How to stay motivated to study during Covid-1928 April 2020
Being a final year student in Covid-19 is something no degree starter pack gives tips on. Among trying to find graduate jobs or applying for a ‘panic masters’, there are still assessments due to pass the year. I, as someone who usually finds it easy to study, have struggled acclimating. During the days where I was packing up as much as my room that I could take on the train with me, I was trying to write an essay that I had no motivation to do given what was happening.
Trying to have motivation to study in a time like this is immensely challenging and because of this, I wanted to share a few ways that have helped me to find motivation as my final deadline and exam season approaches.
Creating a Make-Shift Study Space
Students who were fortunate enough abandoned their university accommodation to spend lockdown with their families. The downside to this is that you no longer have the quiet study spaces such as JP Cafe, the ASSL and a double room with a desk available.
With that in mind, it’s crucial to have multiple study spaces in your home. Having the same study space can encourage procrastinating. It’s a strange notion but getting too comfortable in one place does the opposite of motivate. My garden is where research for essays is typically done, my bedroom is where late night drafts of essays are written and my dining room is where these essays get finished.
Logging Off Social Media
I spent my second year at university running social media for student journalism company. As some social media were lacking attention, it meant that I spent a lot of time online building the platforms up. It is very hard to get out of the habit of being on social media for most of the day after a job like that, especially now that lockdown means it is the only way to stay in touch with everyone.
When I was documenting my life in Norway, I often noted how I used social media to share my experience with friends and family. Now that I am in lockdown, the ‘isolation slug’ makes joining people in chain posts, challenges and trends nostalgic of 2009 appealing.
Virtually logging off, however, is not only good for staying focused on studying, it is also good for your general health. I found that turning off social media notifications, aside from essential communication such as WhatsApp, has positively impacted my productivity levels. It has also lessened the headaches, neck knots, and eyestrain. By turning unnecessary app notifications off, you are less inclined to be distracted.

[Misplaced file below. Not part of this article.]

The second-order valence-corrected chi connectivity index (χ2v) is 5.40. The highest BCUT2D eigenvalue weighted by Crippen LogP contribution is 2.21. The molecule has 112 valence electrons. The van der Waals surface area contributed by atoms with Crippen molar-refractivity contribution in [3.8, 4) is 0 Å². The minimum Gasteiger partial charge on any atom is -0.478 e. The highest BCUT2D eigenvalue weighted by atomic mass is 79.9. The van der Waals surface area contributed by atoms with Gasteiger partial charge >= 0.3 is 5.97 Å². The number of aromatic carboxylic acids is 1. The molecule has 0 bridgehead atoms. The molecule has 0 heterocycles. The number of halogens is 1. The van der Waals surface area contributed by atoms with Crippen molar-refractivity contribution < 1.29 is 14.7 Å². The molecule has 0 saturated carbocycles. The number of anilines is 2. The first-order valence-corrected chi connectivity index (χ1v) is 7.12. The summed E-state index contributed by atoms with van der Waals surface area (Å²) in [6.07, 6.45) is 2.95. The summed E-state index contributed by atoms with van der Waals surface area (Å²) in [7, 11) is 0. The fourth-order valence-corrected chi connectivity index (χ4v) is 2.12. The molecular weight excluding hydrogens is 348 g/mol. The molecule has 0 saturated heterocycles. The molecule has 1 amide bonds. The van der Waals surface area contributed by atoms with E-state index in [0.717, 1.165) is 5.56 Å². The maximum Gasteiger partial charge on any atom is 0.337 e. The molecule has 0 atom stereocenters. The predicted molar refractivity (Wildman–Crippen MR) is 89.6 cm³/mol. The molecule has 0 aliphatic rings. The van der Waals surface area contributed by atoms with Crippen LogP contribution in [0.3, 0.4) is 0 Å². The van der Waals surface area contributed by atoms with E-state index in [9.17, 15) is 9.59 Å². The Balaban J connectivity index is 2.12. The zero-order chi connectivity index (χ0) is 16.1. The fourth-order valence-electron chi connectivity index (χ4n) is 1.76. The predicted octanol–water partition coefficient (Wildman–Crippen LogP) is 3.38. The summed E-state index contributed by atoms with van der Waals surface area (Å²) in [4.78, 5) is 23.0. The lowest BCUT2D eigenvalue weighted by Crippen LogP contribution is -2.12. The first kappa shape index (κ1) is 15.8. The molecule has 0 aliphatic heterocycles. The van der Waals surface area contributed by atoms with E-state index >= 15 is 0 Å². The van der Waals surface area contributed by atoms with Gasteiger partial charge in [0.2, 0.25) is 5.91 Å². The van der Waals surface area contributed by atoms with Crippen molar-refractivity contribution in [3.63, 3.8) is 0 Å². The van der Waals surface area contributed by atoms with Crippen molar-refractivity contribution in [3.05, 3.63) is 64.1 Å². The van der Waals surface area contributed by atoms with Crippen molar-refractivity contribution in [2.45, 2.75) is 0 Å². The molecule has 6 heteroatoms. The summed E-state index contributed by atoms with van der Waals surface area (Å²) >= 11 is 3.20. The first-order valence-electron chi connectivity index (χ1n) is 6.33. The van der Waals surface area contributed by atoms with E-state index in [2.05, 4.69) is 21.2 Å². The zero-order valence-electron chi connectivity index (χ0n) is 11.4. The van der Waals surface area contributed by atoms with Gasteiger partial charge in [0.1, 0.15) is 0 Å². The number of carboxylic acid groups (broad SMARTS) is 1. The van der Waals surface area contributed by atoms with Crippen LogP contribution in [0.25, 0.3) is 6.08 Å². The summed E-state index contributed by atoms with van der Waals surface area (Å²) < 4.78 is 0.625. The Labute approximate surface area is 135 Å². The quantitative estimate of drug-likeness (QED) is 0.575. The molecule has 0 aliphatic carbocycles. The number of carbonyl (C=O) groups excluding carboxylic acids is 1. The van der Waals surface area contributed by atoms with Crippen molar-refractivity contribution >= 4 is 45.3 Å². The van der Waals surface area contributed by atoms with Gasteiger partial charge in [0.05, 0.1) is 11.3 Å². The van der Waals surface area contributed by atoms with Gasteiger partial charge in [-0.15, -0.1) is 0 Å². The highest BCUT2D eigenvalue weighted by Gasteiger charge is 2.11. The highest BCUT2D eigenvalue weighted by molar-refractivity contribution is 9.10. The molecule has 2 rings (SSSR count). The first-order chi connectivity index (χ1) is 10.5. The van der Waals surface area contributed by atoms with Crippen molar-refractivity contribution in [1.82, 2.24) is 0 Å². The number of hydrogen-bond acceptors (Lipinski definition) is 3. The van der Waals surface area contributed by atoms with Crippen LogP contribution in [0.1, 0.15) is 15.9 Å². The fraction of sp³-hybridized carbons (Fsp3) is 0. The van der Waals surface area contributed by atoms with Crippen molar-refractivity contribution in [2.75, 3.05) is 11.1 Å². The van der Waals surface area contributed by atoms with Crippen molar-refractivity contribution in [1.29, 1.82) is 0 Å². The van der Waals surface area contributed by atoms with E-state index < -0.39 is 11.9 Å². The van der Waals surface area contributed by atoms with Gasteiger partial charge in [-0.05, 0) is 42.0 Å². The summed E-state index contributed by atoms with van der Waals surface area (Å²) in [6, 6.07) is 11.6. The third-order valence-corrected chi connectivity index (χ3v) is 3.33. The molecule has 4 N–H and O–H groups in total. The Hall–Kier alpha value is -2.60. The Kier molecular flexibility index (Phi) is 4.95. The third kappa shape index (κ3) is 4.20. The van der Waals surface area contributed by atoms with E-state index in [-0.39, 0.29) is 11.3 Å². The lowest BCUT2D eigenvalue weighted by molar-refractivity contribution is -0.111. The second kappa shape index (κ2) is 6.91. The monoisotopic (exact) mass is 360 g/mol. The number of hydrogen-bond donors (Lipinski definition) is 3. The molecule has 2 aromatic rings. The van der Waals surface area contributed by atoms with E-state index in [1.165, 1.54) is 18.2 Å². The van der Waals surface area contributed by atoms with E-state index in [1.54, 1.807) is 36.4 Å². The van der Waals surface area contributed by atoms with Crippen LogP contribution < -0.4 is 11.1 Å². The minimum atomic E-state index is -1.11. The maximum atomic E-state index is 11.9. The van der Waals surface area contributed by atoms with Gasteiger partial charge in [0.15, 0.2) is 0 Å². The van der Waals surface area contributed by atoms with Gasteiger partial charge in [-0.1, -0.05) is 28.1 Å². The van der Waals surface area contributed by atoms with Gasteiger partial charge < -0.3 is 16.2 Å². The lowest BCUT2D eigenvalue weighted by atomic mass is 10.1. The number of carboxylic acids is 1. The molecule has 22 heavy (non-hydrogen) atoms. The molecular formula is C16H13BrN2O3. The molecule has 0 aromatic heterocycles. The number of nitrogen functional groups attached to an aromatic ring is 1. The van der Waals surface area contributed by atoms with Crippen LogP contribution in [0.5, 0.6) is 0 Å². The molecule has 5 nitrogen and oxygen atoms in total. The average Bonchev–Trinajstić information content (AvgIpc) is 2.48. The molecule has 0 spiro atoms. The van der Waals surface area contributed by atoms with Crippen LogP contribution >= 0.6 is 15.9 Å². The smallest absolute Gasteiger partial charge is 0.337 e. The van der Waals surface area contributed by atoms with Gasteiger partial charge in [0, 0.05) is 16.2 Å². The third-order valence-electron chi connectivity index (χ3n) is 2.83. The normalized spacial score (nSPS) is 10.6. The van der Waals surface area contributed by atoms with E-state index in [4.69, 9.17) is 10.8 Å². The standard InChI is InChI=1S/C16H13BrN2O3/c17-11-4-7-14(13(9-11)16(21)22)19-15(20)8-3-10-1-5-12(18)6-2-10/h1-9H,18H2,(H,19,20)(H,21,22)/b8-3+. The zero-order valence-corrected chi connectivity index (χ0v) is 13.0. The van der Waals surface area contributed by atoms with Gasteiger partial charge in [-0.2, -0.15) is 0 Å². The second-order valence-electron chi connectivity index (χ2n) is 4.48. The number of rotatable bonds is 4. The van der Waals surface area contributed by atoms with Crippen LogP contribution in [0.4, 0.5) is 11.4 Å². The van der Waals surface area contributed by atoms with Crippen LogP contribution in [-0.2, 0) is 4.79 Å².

A Spotify Playlist for Different Study Moods
Music has always been my study aid. But tastes change as do moods so I have found that having multiple playlists for certain moods strikes a great balance. I have a dissertation and study playlist (see blow) that I have personally compiled with favourites. But I, and my friends, also have found that instrumental playlists are excellent to not only keep the mind calm but to keep it focused.
Find the perfect playlists for you or, if you have the time, quickly make a few of your own!
Take that Exercise Hour in the Morning
Exercise, whether it is a daily walk, cycle, yoga session or run, is an excellent way to ease yourself into a study day. Remember that everyone does have the same idea that going out early will avoid heavier traffic times so figure out a morning time that means you can use that hour to be relaxed – as relaxed as is possible when exercising anyway. I find that having effervescent vitamins in my water (or tropical juice for an extra sugar boost) to take for hour also helps to wake up. Again, Spotify playlists are a huge help in stimulation, and they host hundreds of morning playlists dependent on your mood.